How to Validate a Startup Idea? 6 Steps Packed With Real-Life Examples

How can you make sure that your idea is as brilliant as you think it is? Read on and learn how to avoid misaligning a product with the market’s needs.
Małgorzata Galińska

Małgorzata Galińska

Jun 7, 2022 | 14 min read

How to Validate a Startup Idea? 6 Steps Packed With Real-Life Examples

Almost everyone who worked in the startup industry has seen up-and-coming products collapse. Despite awesome teams, great marketing, and extremely motivated founders, thousands of applications have failed to gain traction and eventually had to be abandoned by their creators.

Most of us insiders know that the most common pattern of failure lies in original sin: misaligning the product with market needs. Everything that follows later - bad team vibe, lack of cash, and exhaustion is often just a consequence of the initial problem.

Our observations at MasterBorn are confirmed by research reports that point to the lack of market need as the most common reason for business defeat.

Unfortunately, most founders realize that their ideas are too flamboyant when it’s too late and there is not enough time and money to pivot.

In this article, I will show some examples of failed startups and show you 6 steps in which you can validate a startup idea before you lose your VC fund or spend your entire life savings on bootstrapping.

Examples of startups failures




Kolos was a seemingly simple yet brilliant idea. Its Bulgaria-based founder decided that he can bring the gaming experience of smartphone and tablet users to a new level. He and his team designed a desk-mounted steering wheel with a device holder in the middle. It seemed ingenious to fix an iPhone to the controller, launch a racing game and drive much more conveniently than by turning the device on its own.

The problem was that after a successful Kickstarter campaign and three years of development, the product was destroyed by reviewers and never made money for the founder. The simple reason was that not many people wanted to play mobile games this way, and it was actually the CEO’s head that saw potential, and not the market itself.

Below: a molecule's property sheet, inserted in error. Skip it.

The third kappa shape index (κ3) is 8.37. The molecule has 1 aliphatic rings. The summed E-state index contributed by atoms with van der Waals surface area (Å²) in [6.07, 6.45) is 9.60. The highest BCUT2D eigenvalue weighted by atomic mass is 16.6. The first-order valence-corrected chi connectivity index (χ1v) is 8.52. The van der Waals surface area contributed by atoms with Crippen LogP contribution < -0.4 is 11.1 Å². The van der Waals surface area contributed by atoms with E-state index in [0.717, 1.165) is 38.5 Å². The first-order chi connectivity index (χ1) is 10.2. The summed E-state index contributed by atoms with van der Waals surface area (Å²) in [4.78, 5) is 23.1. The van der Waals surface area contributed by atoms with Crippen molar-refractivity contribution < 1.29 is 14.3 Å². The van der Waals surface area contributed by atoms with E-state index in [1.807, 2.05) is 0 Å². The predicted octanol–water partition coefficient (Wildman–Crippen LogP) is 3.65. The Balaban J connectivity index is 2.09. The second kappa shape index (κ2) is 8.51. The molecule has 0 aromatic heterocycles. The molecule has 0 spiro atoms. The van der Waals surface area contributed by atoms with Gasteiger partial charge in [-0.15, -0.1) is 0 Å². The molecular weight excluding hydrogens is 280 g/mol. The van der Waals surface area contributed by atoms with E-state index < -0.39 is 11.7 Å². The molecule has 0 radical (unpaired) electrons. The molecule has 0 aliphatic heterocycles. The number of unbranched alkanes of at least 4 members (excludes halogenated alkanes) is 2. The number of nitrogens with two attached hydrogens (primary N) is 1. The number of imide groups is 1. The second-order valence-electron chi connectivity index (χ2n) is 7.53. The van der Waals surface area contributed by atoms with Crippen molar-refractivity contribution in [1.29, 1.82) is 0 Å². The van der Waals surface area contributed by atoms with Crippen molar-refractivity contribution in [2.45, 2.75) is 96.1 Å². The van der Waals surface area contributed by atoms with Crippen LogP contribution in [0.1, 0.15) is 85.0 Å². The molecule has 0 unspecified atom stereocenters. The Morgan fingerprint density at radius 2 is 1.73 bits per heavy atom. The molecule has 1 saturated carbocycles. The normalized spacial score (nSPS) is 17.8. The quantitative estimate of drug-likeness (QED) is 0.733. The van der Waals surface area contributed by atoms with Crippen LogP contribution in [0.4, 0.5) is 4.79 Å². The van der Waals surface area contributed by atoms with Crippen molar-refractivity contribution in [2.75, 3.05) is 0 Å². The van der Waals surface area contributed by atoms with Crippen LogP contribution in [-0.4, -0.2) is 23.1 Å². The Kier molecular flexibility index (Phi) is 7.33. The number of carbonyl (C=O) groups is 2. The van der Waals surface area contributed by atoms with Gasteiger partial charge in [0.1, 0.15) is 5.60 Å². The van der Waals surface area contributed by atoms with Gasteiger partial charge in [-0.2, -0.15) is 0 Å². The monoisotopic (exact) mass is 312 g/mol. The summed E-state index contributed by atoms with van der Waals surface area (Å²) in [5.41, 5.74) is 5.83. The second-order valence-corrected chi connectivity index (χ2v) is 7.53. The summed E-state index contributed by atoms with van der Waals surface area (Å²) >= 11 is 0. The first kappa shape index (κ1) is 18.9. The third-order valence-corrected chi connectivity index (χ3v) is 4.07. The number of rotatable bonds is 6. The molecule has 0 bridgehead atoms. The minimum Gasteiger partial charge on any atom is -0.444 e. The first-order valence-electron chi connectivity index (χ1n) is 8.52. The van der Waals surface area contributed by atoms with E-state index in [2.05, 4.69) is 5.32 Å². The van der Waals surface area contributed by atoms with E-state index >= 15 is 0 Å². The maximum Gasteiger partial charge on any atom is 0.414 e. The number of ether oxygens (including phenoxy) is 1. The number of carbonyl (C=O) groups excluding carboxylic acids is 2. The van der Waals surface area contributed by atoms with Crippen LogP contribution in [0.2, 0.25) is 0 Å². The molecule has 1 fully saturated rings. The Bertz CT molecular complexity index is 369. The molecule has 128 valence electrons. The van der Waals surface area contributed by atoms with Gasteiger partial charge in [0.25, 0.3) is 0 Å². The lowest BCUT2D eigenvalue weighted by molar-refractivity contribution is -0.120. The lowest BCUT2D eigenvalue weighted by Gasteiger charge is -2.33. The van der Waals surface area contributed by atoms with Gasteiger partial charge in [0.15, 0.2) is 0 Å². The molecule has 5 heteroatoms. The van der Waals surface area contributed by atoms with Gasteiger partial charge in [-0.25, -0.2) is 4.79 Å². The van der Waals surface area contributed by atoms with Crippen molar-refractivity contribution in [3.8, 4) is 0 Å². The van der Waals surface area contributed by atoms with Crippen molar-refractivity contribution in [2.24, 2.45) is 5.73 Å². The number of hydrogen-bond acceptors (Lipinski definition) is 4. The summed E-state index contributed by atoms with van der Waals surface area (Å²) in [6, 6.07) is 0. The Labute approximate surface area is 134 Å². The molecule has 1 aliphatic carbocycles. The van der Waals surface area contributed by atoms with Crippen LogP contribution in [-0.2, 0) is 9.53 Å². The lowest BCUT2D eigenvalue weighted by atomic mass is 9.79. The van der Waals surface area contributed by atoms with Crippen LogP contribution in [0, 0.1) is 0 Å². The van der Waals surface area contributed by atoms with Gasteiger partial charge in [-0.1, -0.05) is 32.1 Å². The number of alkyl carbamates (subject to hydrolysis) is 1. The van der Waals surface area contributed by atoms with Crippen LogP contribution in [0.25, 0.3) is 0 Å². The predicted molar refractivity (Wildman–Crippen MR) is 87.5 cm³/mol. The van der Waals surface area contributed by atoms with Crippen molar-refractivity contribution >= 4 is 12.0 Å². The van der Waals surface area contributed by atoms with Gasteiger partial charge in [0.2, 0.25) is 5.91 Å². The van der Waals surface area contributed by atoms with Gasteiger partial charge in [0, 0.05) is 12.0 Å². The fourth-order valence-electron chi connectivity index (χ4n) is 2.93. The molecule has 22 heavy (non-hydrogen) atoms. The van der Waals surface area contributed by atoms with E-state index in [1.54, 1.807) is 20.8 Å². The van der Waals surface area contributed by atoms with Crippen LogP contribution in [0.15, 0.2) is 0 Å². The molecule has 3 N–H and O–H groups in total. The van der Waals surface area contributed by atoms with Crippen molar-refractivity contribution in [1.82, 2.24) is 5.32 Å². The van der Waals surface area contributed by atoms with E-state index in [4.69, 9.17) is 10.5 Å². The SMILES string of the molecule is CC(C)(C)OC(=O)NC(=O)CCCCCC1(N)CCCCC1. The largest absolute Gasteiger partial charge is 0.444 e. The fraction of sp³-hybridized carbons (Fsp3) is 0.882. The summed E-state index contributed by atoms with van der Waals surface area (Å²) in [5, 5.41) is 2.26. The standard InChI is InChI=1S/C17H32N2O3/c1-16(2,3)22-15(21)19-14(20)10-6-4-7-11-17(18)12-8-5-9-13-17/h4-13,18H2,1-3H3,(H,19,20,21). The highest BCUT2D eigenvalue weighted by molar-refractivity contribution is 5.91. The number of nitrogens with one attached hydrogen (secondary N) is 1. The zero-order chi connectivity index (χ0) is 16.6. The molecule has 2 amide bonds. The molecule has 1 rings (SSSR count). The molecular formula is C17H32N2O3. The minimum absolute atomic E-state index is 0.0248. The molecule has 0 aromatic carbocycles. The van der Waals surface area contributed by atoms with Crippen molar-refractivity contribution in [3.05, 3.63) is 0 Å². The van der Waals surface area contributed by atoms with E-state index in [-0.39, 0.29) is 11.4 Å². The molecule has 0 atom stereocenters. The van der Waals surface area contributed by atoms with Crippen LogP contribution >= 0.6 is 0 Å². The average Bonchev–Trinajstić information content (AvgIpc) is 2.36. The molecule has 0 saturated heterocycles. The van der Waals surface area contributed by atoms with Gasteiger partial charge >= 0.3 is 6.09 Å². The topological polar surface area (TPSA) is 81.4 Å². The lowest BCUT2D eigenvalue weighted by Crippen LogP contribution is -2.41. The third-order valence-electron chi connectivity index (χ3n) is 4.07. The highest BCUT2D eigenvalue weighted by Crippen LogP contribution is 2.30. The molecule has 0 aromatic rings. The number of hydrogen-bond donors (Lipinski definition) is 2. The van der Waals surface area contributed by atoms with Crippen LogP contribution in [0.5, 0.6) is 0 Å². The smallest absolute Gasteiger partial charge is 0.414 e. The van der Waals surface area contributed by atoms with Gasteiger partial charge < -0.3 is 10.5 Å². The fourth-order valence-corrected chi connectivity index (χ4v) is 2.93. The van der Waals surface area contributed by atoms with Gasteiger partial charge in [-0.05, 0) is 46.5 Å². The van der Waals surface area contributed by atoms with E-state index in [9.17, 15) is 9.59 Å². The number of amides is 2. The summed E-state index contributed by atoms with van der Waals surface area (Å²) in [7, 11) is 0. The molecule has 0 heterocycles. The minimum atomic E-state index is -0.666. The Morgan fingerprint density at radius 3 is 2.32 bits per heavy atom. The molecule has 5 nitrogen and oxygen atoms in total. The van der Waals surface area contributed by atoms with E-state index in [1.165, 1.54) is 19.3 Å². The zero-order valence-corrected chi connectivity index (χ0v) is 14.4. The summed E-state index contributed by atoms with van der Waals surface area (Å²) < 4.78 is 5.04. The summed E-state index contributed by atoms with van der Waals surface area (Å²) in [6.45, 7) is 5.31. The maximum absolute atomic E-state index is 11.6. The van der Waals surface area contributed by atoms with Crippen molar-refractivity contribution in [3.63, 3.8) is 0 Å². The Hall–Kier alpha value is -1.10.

“With Kolos, we did a lot of things right, but it was useless because we ignored the single most important aspect every startup should focus on first: the right product.” - Ivaylo Kalburdzhiev, Kolos CEO


Another example of a startup that failed was Woodero. As a manufacturer of wooden smartphone and tablet cases that aimed to tap into the demand for green and natural products.

After a successful crowdfunding campaign, Woodero failed to both find investors and customers. Post-mortem analysis showed that there were really not so many people who wanted a hard case and that crowdfunding usually hypes up even bad ideas.


The importance of the correct interpretation of research can be illustrated by the failure of Dinnr. The web platform allowed customers to choose a recipe on the website, and order ingredients together with a step-by-step recipe to cook them.

Michael Bohanes understood the importance of market fit, and that’s why he ordered a series of research studies to validate his idea. Over 70% percent of respondents were interested in the idea, which seemed to confirm there was business to be done. A good product/market means offering a product which can satisfy the specific market you're in.

However, the study failed to grasp that a general interest does not mean there is an actual problem that the startup is meant to solve, and sadly Dinnr failed after just two years.

“There was never a need for a service like ours in the UK in the segment that we picked (urban professionals, couples without kids or with one baby max). And I deluded myself into thinking that this was because I was eager to start my own thing and thought that this was something that I myself would use.” - Michal Bohanes, Dinnr CEO.

The above scenarios are sad, but fortunately, you can avoid them. So, how can you make sure that the idea you have is as brilliant as you think it is?

What Makes a Good Startup Idea?


There are a few things that should be taken into consideration when thinking of a startup idea.

The best way to start is to reverse the logic and begin with a problem. Is there a real problem I can solve? Is there something that bothers potential clients? Can I make their life easier? If the answer is “no” or “not sure” this probably means that the concept needs a little more groundwork.

If the answer is “yes” think of another aspect. How many people will benefit from your startup’s offer? Hundreds of millions? A good startup has the potential to scale, so if you’re only targeting left-handed Formula One drivers, you might as well move on. If your clients can potentially be all women around the world - you are on the right track.

Success can also be achieved by nailing the niche, which means finding a narrow specialization. This can be a service for dentistry students, first time-car buyers in Africa or Americans migrating to Canada. You don’t need to be used by half of the world’s population like Google if your idea can gain traction among a very specific user group.

What is Lean Market Validation?